Todd Zeigler makes a great point when he notes that the outreach sounds more like a public affairs program than PR. That's because Edelman chose bloggers already sympathetic to Wal-Mart and then fed them facts and figures to bolster their arguments. It's a sound approach. Why get into a flame war with a Wal-Mart basher when you can get the facts to the public?

But I think Neville Hobson hit the nail on the head when he questions the disclosure. Did those doing the outreach purposefully or accidentally confuse the issue by identifying themselves as working for Wal-Mart? In a word: yes.

This problem isn't limited to the blogosphere. I often hear people pitching reporters, or even talking to customers of clients, and identifying themselves as calling from such-and-such a company. I prefer not to do that. I tell people I work for the PR firm, then tell them what company I'm calling about. I find if I don't do that up front things can get confusing. It could be as simple as a reporter starting to interview me rather than my client or a customer treating me as a sounding board for technical glitches with a product.

Of course, like everything, the blogosphere shines a brighter light on even small issues. I talked with a colleague of mine about this today, and we feel it's best if PR firm can brand itself a resource for information, either for reporters or the greater public. The more trust people working for the trust can earn, the greater success we can have in our outreach.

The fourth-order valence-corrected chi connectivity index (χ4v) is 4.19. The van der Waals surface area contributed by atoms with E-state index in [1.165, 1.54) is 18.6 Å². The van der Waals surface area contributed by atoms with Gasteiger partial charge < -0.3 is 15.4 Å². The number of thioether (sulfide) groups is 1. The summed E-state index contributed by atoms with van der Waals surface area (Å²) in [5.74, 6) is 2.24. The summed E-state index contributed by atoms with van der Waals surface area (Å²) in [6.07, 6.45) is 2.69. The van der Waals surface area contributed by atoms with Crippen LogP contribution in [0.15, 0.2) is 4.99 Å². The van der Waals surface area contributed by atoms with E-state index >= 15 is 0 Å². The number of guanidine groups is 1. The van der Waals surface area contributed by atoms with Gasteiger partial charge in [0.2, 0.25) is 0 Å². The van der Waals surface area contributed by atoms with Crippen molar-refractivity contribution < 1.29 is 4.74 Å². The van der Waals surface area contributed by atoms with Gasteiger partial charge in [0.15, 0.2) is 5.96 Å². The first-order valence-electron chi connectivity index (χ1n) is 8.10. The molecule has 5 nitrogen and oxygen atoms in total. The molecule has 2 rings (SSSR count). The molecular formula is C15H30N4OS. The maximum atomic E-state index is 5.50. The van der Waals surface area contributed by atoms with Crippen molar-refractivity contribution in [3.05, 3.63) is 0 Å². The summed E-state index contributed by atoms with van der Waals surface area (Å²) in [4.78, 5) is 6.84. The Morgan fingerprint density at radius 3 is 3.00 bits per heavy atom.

But earning that trust begins with proper identification.

Wednesday, March 08, 2006

Podcast and Music: What's up with that?

While the record companies seemed to easily embrace radio as a way to allow their audience to sample music before buying, they can't seem to get their heads around doing the same thing with podcasts.

That's preventing a lot of great podcasts from taking off. I'm not a legal expert on this, but I do understand that there is music that is "podsafe" and music that isn't. From what I understand, it comes down to rights and licensing. While radio stations have signed licenses to broadcast music over the airwaves, those licenses don't translate to digital properties.

So a guy like Pete Fornatale can't put his great "Mixed Bag" show out as a podcast. It's a shame, the guy is a legend and deserves to be heard outside of the New York metro area. Also, a friend who works for a major music label and loves jazz laments how the music is essentially dying because it can't find a mass audience. Too bad, because I'm sure it could find its audience using podcasting.

I happen to like the Americana Roots Podcast, which features some great "podsafe" folk, country and other "twangy" music. But I wonder what the show could be if the music industry would get behind this medium. It also comes with Randall's Random Reviews, which is similar, though with clips of songs rather than whole tracks. The show is certainly worth a listen.

Boston doesn't have a great country scene, so I'm somewhat limited in what I hear. Yes, we have a few great folk stations, and if you look hard enough you can find some decent country music on the college stations*, but then you have to know they're there (marketing is not their strong suit) and be listening at the right time. The podcast lets the music come to me and fit into my schedule.